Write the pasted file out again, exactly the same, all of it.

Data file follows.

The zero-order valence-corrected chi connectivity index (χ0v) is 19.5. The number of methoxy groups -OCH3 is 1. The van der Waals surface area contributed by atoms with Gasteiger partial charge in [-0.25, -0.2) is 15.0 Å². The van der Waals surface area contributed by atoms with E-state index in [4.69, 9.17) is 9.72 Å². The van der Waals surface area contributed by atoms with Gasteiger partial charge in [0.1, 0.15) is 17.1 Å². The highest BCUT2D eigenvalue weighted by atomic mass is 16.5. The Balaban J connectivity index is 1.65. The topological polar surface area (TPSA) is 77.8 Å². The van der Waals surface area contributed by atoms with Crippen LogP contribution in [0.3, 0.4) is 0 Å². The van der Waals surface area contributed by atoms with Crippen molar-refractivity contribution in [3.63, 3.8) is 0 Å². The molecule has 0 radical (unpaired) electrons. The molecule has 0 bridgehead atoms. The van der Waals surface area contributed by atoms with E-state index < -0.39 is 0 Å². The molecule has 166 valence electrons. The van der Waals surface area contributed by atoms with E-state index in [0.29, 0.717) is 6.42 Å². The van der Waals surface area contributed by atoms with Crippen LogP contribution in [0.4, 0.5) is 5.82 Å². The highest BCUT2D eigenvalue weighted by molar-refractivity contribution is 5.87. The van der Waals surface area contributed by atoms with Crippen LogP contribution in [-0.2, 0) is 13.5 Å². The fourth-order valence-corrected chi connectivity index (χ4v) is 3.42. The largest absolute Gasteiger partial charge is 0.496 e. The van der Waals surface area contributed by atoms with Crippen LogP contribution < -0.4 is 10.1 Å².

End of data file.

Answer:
The zero-order valence-corrected chi connectivity index (χ0v) is 19.5. The number of methoxy groups -OCH3 is 1. The van der Waals surface area contributed by atoms with Gasteiger partial charge in [-0.25, -0.2) is 15.0 Å². The van der Waals surface area contributed by atoms with E-state index in [4.69, 9.17) is 9.72 Å². The van der Waals surface area contributed by atoms with Gasteiger partial charge in [0.1, 0.15) is 17.1 Å². The highest BCUT2D eigenvalue weighted by atomic mass is 16.5. The Balaban J connectivity index is 1.65. The topological polar surface area (TPSA) is 77.8 Å². The van der Waals surface area contributed by atoms with Crippen LogP contribution in [0.3, 0.4) is 0 Å². The van der Waals surface area contributed by atoms with Crippen molar-refractivity contribution in [3.63, 3.8) is 0 Å². The molecule has 0 radical (unpaired) electrons. The molecule has 0 bridgehead atoms. The van der Waals surface area contributed by atoms with E-state index < -0.39 is 0 Å². The molecule has 166 valence electrons. The van der Waals surface area contributed by atoms with E-state index in [0.29, 0.717) is 6.42 Å². The van der Waals surface area contributed by atoms with Crippen LogP contribution in [0.4, 0.5) is 5.82 Å². The highest BCUT2D eigenvalue weighted by molar-refractivity contribution is 5.87. The van der Waals surface area contributed by atoms with Crippen LogP contribution in [-0.2, 0) is 13.5 Å². The fourth-order valence-corrected chi connectivity index (χ4v) is 3.42. The largest absolute Gasteiger partial charge is 0.496 e. The van der Waals surface area contributed by atoms with Crippen LogP contribution < -0.4 is 10.1 Å².